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Court baffled at allotment of Pakistani land to Indian nationals

LHC rules decision by a civil judge was "legal blunder"

SAMAA | - Posted: Nov 28, 2021 | Last Updated: 2 months ago
Posted: Nov 28, 2021 | Last Updated: 2 months ago

The petition filed in a Lahore court clearly indicates the petitioner lives in India. LHC

In a baffling case of what the Lahore High Court (LHC) has described as “a serious legal blunder” a civil judge in Lahore allotted Pakistani land to some Indian nationals. And it was not a mistake: the allottees produced their Indian identity documents before him.

The authorities quickly annulled the allotment and the decree issued by the said civil judge and the Lahore High Court in a recent verdict has upheld their decision but the case is likely to go down in legal history as one of the rare examples of a court showing kindness to people from an “enemy state.”

Reading the LHC judgment, you may find it difficult to wrap your head around the case.

The following facts emerge from the verdict.

There was an evacuee land in Mauza Malku in Lahore left by people who migrated to India in 1947. Mauza Malki is now part of the Lahore Cantonment area.

At least 23 kanals and 9 marlas of this land were allotted to Muhammad Umar son of Jaggu Meo, a resident of Mouza Aomra in Indian’s Ferozpur Jhirka in 1954 or 1963. The documents (presented to the court by Indian nationals) claimed that Umar had migrated to Pakistan and hence was an “evacuee person.”

Scans of the copies of Indian Voter ID cards submitted at a Lahore court by petitioners. LHC
Scans of the copies of Indian Voter ID cards submitted at a Lahore court by petitioners. LHC

The allotment, however, was cancelled by Revenue officials in 1964 after they found some discrepancies.

Around 45 years later, Abdul Rehman and others filed a case in a Lahore court claiming that they were the legal heirs of Umar who had died in 2002. They requested that the said 23 Kanals and 9 Marlas of land be transferred to them.

Rehman and other petitioners including Subhan Khan, Ilyas Khan, Mst Subahni told the court that they are permanent residents of India. They submitted their Indian identity documents.

The LHC has reproduced the scanned copies of these documents in its judgement.

Ironically, the petitioners also submitted a death certificate in the court showing that Mohammad Umar died in India in 2002. The certificate names the place of death as Umra in Ferozpur Jhirka in the Indian state of Haryana.

The documents submitted to the Lahore civil judge included the copies of voter ID cards issued by the Election Commission of India and Indian passports.

The Indian nationals claimed that Umar’s land was fraudulently transferred to someone else after Umar died and that it must be restored to them.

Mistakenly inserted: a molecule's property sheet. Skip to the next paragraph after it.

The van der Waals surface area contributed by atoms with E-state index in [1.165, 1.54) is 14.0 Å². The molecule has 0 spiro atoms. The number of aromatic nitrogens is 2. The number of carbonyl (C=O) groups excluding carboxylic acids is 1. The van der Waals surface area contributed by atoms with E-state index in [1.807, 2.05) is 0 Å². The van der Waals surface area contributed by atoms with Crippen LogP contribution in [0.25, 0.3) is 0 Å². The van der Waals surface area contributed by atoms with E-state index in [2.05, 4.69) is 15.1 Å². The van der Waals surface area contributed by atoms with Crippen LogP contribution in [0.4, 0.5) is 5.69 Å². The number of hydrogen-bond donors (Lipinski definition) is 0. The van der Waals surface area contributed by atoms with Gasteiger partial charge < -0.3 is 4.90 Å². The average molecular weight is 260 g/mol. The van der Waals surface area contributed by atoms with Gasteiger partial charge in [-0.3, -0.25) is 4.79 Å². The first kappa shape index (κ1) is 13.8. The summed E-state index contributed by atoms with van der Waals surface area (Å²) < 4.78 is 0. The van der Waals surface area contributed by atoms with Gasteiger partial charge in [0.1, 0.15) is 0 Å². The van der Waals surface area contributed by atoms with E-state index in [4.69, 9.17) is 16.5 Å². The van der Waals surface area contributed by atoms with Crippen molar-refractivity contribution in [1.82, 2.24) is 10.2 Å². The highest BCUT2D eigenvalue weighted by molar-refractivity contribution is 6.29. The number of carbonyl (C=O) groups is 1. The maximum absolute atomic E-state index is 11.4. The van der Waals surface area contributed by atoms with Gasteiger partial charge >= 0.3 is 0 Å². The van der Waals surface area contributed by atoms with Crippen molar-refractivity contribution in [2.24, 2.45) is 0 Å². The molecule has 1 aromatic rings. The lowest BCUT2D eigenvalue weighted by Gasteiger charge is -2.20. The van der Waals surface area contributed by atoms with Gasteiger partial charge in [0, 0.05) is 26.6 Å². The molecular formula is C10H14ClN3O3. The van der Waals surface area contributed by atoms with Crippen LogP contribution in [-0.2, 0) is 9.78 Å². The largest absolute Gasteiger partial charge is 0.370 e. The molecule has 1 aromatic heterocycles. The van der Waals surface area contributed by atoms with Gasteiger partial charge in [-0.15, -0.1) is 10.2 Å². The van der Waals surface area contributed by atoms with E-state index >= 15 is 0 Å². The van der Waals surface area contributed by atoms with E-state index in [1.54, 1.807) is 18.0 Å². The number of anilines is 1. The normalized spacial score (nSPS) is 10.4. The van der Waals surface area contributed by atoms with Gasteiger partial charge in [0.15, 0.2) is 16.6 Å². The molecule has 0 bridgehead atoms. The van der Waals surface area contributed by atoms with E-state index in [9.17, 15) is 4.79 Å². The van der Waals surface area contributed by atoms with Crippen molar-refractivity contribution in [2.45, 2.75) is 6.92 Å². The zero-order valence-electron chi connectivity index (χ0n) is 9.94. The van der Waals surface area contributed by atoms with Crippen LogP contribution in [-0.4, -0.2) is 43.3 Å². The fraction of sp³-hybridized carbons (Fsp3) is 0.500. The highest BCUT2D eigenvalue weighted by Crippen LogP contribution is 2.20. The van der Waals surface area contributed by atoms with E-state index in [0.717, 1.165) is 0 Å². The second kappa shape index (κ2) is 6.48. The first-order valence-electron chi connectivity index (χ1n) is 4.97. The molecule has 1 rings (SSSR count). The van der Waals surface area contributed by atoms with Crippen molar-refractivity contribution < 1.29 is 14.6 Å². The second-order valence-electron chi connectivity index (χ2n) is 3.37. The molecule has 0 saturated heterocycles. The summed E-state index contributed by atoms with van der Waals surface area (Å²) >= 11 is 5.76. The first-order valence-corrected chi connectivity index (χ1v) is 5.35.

The civil judge was so kind that he granted their petition and allotted the land in question to them in a decree passed on January 19, 2009.

However, the Chief Settlement Commissioner in the same year restored the said land to the state, effectively annulling the civil judge’s decree.

Rehman and other petitioners this time filed a petition in the Lahore High Court.

The LHC was baffled to learn that the civil judge had allotted Pakistani land to Indian nationals.

Picture shows exterior of Lahore High Court building. (File photo: AFP)

After the last hearing on October 5, 2021, the court issued a verdict that concludes that Muhammad Umar never came to Pakistan and he was a permanent Indian resident, not an evacuee person.

The verdict said the record shows that the land in question was allegedly allotted to Umar in 1963 and cancelled in 1964, but the cancellation was never challenged ever since.

The LHC said that Muhammad Umar and his legal heirs “are foreigners who are also residents of the enemy state, thus by any stretch of imagination, cannot seek a decree to declared them as legal heirs of Muhammad Umar (an Indian national) from a court in Pakistan.”

“The senior civil judge Lahore by committing a serious legal blunder passsed a decree dated 19.01.2009 without having jurisdiction over the parties,” the court said.

The court dismissed the petition and ordered that the cost of Rs500,000 as arrears of land revenue be recovered from the Indian nationals as they got the land allotted to them fraudulently.

The court also ordered the chief settlement commissioner to investigate if any other allotment existed in the name of Muhammad Umar or the petitioners. Such allotments, the court ordered, be cancelled and the land restored to the state.

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One Comment

  1. Syed Razi Uddin  November 28, 2021 4:46 am/ Reply

    Anything is expected from LHC vis-a-vis Sindh High Court and their lower courts.

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